The afternoon is a little harder to write up. (The previous four posts covered the morning til lunch).
It is hard to really blog about the first post lunch session – which was more about conversations between participants here. I will try and summarise a few thoughts that I have about the whole thing at the end of this post.
When the presentations kicked back it was Dr Vincent Petiard, who spoke earlier in the day, talking about the decision tree used to create research projects. It was interesting to see the process that a large company goes through before trying to research a particular trait that they want to enhance.
One interesting thing he brought up was research that is a mixture of shared and unshared. He gave an example of tomato research where all participants shared their research on varieties and brix readings (brix being key when you want to turn your tomatos into sauce). All participants followed similar research but some individual companies tacked on additional research (glutamate levels for example) which they did not share with the group.
After that Dr Edwin Price talked about the Governance and Structure for the GCQRI. At this stage it is in proposal, rather than fixed. I’ll be honest and say that this kind of structuring and thought is entirely new to me. I’ve never really dealt with entities like this and I wouldn’t know what kind of alternatives exist.
In essence the Norman Borlaug institute would deal with the management side of things. They wouldn’t conduct research, instead deal with funding, proposals and results, as well as communication with the industry. Their is external auditing, both of finances and of ROI/success and suitability of the studies being done. I’m hoping someone else can write a bit more about this because I am not sure I have a lot to offer!
The final presentation covered funding. This is, of course, going to be extremely important and also somewhat controversial. The GCQRI is in a difficult place. I hope I can explain – the idea is to use what is called “Check-Off” funding.
This is a small tax – in this case the proposed rate is $0.005 (half a cent) per pound of coffee. This would be paid by the roaster into a fund managed by the GCQRI. In other industries the check-off is used extremely successfully and is usually taxed at the first point of trade – producer to buyer. In some industries these are mandated by law – you have to pay. Because coffee is produced outside of the US there is no way it could be mandated by law, so it would need to be voluntary.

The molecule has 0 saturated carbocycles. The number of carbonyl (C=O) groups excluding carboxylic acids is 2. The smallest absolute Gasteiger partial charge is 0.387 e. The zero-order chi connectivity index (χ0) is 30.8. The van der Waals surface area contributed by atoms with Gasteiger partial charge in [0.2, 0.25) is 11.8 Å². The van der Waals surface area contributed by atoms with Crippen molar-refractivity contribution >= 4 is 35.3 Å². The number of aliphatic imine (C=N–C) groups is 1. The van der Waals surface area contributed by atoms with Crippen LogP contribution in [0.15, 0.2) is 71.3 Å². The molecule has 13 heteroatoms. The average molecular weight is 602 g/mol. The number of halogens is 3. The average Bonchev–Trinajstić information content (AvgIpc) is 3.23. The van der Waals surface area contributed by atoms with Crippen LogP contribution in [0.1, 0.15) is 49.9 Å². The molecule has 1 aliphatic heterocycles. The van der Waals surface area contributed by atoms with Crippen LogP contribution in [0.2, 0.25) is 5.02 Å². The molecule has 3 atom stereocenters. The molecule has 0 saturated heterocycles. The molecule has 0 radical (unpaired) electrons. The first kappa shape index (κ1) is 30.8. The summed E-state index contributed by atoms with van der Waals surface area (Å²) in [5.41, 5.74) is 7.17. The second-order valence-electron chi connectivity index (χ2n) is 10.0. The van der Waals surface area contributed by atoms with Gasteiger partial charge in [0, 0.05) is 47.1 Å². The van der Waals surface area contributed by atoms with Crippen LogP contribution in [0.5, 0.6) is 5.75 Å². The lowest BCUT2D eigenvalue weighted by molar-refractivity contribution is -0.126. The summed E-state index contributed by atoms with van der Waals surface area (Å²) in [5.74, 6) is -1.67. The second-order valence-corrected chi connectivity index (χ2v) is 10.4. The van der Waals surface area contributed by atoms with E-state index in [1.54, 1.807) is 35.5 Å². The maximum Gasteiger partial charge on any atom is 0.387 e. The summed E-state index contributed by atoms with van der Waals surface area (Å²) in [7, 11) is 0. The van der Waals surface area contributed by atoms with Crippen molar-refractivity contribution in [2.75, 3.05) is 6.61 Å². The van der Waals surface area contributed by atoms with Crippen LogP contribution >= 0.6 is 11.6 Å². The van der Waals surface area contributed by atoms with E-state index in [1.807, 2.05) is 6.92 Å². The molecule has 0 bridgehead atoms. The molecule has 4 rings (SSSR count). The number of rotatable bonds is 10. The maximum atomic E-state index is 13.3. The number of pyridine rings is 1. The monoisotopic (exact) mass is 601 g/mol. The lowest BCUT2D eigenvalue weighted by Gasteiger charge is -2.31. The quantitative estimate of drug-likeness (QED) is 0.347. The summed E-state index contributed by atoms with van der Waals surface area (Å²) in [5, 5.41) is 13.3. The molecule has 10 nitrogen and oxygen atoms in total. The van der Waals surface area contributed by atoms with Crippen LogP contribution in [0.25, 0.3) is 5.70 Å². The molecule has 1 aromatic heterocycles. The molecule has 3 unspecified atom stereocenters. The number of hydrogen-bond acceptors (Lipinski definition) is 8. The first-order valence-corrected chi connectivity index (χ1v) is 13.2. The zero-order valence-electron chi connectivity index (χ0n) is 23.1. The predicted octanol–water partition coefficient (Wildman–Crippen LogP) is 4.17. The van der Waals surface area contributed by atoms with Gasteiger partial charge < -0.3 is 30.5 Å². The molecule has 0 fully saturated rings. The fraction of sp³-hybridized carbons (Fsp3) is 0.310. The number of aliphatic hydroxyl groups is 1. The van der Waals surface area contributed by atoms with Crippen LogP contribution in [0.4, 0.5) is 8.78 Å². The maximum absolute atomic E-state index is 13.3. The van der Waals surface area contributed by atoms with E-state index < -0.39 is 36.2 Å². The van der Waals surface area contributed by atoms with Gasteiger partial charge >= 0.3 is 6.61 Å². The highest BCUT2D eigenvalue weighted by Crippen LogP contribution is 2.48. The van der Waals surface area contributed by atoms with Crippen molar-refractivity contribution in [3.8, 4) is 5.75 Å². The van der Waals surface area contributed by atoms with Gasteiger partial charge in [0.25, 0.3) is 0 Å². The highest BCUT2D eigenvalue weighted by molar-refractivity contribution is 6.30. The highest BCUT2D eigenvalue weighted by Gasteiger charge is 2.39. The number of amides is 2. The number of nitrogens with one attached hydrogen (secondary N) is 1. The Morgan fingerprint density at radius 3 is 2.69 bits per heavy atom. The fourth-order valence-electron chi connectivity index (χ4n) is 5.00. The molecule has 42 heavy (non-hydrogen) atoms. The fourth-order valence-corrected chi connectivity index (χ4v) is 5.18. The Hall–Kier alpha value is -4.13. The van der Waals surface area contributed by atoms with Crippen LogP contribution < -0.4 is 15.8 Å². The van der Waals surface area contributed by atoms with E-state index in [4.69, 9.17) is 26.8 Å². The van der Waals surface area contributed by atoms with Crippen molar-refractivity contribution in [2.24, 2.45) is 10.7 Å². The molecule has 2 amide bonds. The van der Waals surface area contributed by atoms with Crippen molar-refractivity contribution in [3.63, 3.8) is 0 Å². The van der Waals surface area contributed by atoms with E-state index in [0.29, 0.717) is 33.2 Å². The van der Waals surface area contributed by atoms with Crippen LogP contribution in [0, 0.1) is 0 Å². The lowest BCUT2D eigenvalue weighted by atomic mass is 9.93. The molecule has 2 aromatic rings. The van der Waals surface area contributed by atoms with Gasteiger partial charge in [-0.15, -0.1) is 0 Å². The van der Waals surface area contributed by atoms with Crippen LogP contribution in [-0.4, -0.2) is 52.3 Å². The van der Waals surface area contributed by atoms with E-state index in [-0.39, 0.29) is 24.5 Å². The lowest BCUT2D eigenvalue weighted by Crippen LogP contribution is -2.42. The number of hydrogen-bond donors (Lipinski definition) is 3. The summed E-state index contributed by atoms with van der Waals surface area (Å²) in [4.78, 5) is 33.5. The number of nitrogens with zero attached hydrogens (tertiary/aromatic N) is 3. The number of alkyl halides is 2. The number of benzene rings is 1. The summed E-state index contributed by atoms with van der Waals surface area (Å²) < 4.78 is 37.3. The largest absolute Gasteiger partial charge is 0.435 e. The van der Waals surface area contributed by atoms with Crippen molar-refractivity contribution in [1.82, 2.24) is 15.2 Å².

The problem you have here is that this system allows free loaders. The GCQRI needs to make the information freely available to all in order for it to have the desired effect, so I can contribute nothing and still benefit from it. I do like the idea of a check-off though, because that way you pay appropriately and proportionately to the size of your business.
The alternatives would be through fund raising/grants etc. This would provide a less stable and dependable source of income – assuming you’d get any at all. I think it probably wouldn’t hurt to try to supplement the check-off funding with other monies.
Right now the GCQRI is clearly focused on North America. I hope that others in the world get involved and see a benefit to their contributions, that they see this kind of work as being both inexpensive and important. I don’t mind publicly committing Square Mile Coffee Roasters to supporting this if it goes ahead.
There are still a lot of details to be thrashed out – tomorrow is focused on discussion and actually trying to turn this into something real. I have a few thoughts at this stage in the game:
- This can’t just be a reaction to supply issues. The market is a free one, and will therefore rectify itself – certainly in the short to medium term. If we use supply as our only carrot on the stick then the project won’t be a long term one, and it won’t accomplish so much of what it could.
- Everyone here realises something needs to be done. There is a sense of need, if not quite urgency. It is also clear that this project must have shared value throughout the chain. The producers must also benefit from this. Everyone here has now thought about what would happen if we do nothing, and that hasn’t left any of us very positive about inaction.
- It is going to be hard to find the common ground. There are so many different companies represented here today from large multinationals, through to micro-roasters. We all have such different ideas of what speciality is, let alone what it should be.
- Funding is going to be the biggest issues. I don’t think we’ll struggle to identify projects. I think with the help of experienced people, like those at the Borlaug institute, the program would be well run. Sharing the research should not be too difficult. It will be getting the pot of money going, and keeping it going and showing good returns on people’s contributions.
There is a lot more to say – I just need to talk it out a bit more (Tom from Sweet Marias has been especially helpful so far!). Sleeping on it will probably help.
If people have questions: please leave a comment. If you want something asked to the group then I will do my best. If I have made a mistake about stuff – sorry, trying to post quickly is hard!
More tomorrow. Now cocktails!